Marvelous ensemble can skip the lesson
SCHENECTADY Dance has come to a critical crossroads. It has to either explain itself to new audiences or lose them.
The problem is that people have so little exposure to dance (and the arts, in general) that they think they have to know something about dance to attend a dance performance. Let’s set it straight. There is absolutely no need to know anything about dance to appreciate dance. It’s body language, of which all humans (including babies) are fluent.
But dance companies, including the venerable Dance Theatre of Harlem, feel the pressure to explain to audiences what it is doing. (Even, surprisingly, New York City Ballet has established this practice. Charles Askegard prepped a matinee audience at curtain time just last week.)
Thus, when DTH Ensemble (the company’s education arm) arrived at Proctor’s on Friday night, it did not just dance. Rather, it presented an edutainment — a primer that combined lectures and dances with a little bit of audience interaction serving as comic relief.
In most cases, audiences love the format. However, as a critic, I feel that explanations cut short the main event — the dance. I wish directors would shhhh and let the dance speak.
This is especially true with Dance Theatre of Harlem, which thankfully survived some serious financial setbacks in recent years and has emerged looking marvelous.
Since it was founded by New York City Ballet Principal Arthur Mitchell, DTH shares a bond with City Ballet. Thus, it satisfies the regional thirst for Balanchine by dancing works that has absorbed its aesthetic. For example, Robert Garland’s smart-looking “New Bach” combined the best of Balanchine’s vocabulary and form with an updated look. Though straight from the Balanchine playbook, its bouncy shoulders and street dance airs is what Balanchine would have looked like if he were alive today. But the bright “New Bach” came at the end.
The program began with the dancers demonstrating a class, first the barre and the center work. Director Keith Saunders explained ballet’s French origins, remaining today in its turned-out shape and pointe shoes. He discussed the colored tights and shoes that lend the black dancer an unbroken line. And he explained what the audience would be experiencing.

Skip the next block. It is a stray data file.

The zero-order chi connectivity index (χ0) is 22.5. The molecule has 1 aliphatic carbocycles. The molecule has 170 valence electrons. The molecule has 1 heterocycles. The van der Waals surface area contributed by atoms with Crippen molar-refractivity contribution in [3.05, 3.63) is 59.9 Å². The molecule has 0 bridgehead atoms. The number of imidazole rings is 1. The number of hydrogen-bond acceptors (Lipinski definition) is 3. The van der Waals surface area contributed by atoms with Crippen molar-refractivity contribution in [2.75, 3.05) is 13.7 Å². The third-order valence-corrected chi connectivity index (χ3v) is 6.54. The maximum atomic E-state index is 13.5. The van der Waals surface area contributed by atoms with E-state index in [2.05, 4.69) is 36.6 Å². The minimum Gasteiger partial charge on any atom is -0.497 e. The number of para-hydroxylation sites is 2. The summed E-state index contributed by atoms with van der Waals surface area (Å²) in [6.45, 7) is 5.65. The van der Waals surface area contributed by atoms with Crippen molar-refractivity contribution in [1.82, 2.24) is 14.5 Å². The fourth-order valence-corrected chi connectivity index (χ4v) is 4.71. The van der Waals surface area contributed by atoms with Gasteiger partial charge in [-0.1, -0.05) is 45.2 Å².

Perhaps that was a good thing as this audience was not your typical ballet crowd. In the stunning duet “Episode,” choreographed by Peter Pucci, the audience clapped for every move as if the dancers were a circus act. But again, the dancers, who ignited a fire with their sharp and rippled moves, appreciated the awe and adulation. They deserved it.
A nondance highlight was when Saunders invited three men on stage to show them the basics of partnering a ballerina. Unbeknownst to him, former New York City Ballet soloist Robert Maiorano was one of the three. Of course, he needs no mentoring as he partnered some of the greatest ballerinas of his day. He feigned ignorance while taking instruction and then supported his ballerina in arabesque promenade and penchee like the pro that he is.
Though I dislike the talk, the dancing and the piano accompaniment by Aryo Wicaksono were superb. Does that mean DTH will return for a full performance? Let’s hope.